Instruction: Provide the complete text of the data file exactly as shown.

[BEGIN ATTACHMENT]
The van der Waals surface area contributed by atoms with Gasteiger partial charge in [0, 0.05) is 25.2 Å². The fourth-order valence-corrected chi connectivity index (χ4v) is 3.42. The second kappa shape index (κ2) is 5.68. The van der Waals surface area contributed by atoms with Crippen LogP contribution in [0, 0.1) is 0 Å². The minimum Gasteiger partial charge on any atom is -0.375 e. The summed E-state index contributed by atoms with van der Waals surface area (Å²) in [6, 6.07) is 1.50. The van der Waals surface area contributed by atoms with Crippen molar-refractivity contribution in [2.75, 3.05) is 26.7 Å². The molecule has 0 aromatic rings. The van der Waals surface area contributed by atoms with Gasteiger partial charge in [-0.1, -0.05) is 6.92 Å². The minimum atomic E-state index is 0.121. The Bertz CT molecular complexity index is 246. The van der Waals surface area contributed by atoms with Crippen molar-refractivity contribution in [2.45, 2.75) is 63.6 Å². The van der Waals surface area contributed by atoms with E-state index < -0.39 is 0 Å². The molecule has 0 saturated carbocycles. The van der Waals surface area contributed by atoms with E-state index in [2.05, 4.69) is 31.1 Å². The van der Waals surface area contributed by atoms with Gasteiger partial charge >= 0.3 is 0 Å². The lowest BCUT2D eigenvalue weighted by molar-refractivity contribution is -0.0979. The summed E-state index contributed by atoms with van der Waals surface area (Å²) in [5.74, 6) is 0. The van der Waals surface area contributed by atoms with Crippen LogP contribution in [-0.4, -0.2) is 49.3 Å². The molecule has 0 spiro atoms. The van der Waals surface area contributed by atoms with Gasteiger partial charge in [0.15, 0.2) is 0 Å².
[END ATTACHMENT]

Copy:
The van der Waals surface area contributed by atoms with Gasteiger partial charge in [0, 0.05) is 25.2 Å². The fourth-order valence-corrected chi connectivity index (χ4v) is 3.42. The second kappa shape index (κ2) is 5.68. The van der Waals surface area contributed by atoms with Crippen LogP contribution in [0, 0.1) is 0 Å². The minimum Gasteiger partial charge on any atom is -0.375 e. The summed E-state index contributed by atoms with van der Waals surface area (Å²) in [6, 6.07) is 1.50. The van der Waals surface area contributed by atoms with Crippen molar-refractivity contribution in [2.75, 3.05) is 26.7 Å². The molecule has 0 aromatic rings. The van der Waals surface area contributed by atoms with Gasteiger partial charge in [-0.1, -0.05) is 6.92 Å². The minimum atomic E-state index is 0.121. The Bertz CT molecular complexity index is 246. The van der Waals surface area contributed by atoms with Crippen molar-refractivity contribution in [2.45, 2.75) is 63.6 Å². The van der Waals surface area contributed by atoms with E-state index < -0.39 is 0 Å². The molecule has 0 saturated carbocycles. The van der Waals surface area contributed by atoms with E-state index in [2.05, 4.69) is 31.1 Å². The van der Waals surface area contributed by atoms with Gasteiger partial charge >= 0.3 is 0 Å². The lowest BCUT2D eigenvalue weighted by molar-refractivity contribution is -0.0979. The summed E-state index contributed by atoms with van der Waals surface area (Å²) in [5.74, 6) is 0. The van der Waals surface area contributed by atoms with Crippen LogP contribution in [-0.4, -0.2) is 49.3 Å². The molecule has 0 spiro atoms. The van der Waals surface area contributed by atoms with Gasteiger partial charge in [0.15, 0.2) is 0 Å².